Title 1, Part A (Title 1) of the Elementary and Secondary Education Act, as amended (ESEA) provides assistance to local educational agencies (LEAs) and schools with high numbers or high percentages of children from low-income families to help ensure that all children meet challenging state academic standards. Federal funds are currently allocated through four statutory formulas that are based primarily on census poverty estimates and the cost of education in each state.

Basic Grants provide funds to LEAs in which the number of children counted in the formula is at least 10 and exceeds 2 percent of an LEA's school-age population

Concentration Grants flow to LEAs where the number of formula children 6,500 or 15 percent of the total school-age population.

Targeted Grants are based on the same data used for Basic and Concentration Grants except that the data are weighted so that LEAs with higher numbers of higher % of children from low-income families receive more funds. Targeted Grants flow to LEAs where the number of children counted in the formula is at least 10 and at least 5% of the LEA's school-age population.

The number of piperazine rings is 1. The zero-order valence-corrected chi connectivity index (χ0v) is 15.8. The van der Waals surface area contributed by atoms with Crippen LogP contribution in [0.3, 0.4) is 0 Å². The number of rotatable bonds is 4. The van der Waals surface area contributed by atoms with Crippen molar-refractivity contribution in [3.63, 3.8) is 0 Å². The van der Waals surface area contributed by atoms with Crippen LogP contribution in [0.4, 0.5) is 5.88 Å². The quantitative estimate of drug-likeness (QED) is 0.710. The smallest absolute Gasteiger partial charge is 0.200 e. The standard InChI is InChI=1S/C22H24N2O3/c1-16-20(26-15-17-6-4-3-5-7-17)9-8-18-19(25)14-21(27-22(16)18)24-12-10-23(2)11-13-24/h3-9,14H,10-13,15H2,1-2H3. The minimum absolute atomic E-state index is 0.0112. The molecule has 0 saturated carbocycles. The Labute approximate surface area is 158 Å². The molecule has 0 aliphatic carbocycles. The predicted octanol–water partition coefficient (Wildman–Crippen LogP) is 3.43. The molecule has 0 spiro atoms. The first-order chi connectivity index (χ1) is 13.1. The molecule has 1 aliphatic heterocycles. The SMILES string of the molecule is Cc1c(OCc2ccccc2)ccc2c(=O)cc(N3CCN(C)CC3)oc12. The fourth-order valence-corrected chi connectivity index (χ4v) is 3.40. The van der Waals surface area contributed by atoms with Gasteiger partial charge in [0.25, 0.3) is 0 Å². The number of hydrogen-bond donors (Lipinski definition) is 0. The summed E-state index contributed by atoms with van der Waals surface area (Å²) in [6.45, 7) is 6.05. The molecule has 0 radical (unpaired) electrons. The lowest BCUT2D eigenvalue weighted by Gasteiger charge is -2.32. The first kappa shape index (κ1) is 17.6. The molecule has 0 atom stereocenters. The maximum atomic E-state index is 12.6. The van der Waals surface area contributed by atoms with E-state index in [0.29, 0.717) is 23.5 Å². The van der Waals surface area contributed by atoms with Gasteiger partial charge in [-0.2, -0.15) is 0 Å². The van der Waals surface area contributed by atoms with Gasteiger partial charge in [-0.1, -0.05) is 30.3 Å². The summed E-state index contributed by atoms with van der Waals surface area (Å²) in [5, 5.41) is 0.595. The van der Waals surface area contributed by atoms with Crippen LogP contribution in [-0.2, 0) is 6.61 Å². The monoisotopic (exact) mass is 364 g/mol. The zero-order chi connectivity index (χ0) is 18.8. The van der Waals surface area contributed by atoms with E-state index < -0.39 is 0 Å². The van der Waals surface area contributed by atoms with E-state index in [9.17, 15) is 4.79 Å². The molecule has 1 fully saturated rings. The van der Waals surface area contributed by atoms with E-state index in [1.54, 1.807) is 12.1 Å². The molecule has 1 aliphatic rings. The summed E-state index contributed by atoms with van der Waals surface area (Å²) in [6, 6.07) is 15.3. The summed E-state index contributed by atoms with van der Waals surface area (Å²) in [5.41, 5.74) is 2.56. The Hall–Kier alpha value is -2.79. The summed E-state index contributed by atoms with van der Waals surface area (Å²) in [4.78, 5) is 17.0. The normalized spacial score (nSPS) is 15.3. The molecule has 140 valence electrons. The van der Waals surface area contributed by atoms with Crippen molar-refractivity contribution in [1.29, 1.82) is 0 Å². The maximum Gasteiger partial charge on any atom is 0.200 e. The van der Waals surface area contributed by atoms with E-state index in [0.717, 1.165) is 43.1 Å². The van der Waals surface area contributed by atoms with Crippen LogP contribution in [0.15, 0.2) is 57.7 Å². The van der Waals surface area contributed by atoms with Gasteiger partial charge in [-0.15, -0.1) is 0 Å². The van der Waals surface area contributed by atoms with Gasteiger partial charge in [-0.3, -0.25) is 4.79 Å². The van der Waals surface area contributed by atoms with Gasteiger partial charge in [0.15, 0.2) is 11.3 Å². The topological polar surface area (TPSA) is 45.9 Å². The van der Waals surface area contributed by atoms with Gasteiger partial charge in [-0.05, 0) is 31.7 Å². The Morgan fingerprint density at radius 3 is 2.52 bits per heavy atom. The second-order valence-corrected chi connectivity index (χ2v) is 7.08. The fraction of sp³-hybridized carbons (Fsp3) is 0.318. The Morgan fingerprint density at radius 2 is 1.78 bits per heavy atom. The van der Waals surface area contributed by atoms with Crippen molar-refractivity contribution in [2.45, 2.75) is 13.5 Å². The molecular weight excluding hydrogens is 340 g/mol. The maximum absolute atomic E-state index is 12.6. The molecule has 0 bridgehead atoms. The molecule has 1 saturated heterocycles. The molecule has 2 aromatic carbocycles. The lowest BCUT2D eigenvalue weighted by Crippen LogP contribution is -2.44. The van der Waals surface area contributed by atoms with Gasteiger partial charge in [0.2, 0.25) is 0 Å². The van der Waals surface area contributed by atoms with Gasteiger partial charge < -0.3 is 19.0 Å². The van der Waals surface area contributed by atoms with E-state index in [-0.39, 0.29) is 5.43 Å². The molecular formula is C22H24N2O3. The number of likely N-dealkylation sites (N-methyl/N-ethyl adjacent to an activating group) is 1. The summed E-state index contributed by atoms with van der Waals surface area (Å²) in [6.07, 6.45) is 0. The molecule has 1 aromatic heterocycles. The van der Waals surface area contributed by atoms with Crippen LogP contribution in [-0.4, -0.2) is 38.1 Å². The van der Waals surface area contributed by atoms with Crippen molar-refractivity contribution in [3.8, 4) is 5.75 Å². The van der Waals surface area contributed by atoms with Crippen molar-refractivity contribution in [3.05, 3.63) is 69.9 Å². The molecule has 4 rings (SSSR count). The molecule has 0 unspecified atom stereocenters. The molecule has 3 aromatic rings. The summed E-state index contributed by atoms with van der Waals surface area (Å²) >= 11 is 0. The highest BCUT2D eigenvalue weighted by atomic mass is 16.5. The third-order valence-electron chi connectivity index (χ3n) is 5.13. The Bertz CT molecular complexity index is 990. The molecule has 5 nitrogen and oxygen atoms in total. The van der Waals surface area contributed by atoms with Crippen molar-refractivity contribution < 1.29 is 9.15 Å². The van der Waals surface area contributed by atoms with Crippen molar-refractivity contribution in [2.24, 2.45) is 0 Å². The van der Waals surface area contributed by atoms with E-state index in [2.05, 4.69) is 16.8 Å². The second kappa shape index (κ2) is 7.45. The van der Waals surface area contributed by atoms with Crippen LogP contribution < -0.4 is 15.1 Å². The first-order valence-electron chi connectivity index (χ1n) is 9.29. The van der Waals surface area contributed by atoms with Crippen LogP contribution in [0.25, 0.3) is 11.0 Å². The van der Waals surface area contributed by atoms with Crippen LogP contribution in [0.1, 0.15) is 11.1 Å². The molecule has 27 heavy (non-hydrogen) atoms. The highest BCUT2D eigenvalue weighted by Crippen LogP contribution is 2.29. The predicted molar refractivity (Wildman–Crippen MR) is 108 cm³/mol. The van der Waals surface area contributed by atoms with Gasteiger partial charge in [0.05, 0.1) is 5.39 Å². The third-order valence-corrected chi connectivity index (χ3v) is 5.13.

Education Finance Incentive Grants (EFIG) distribute funds to states based on factors that measure: a states effort to provide financial support for education compared to its relative wealth as measured by its per capita income; and the degree to which education expenditures among LEAs within the state are equalized.


ED's most recent data on participation in the program are from school year (SY) 2009-10. In SY 2009-10 more than 56,000 public schools across the country used Title 1 funds to provide additional academic support and learning opportunities to help low-achieving children master challenging curricula and meet state standards in core academic subjects. For example, funds support extra instruction in reading and mathematics, as well as special preschool, after-school, and summer programs to extend and reinforce the regular school curriculum.

That same year Title 1 served more than 21 million children. Of these students, approximately 59 percent were in kindergarten through fifth grade, 21 percent in grades 6-8, 17 percent in grades 9-12, 3 percent in preschool, and less than one percent ungraded.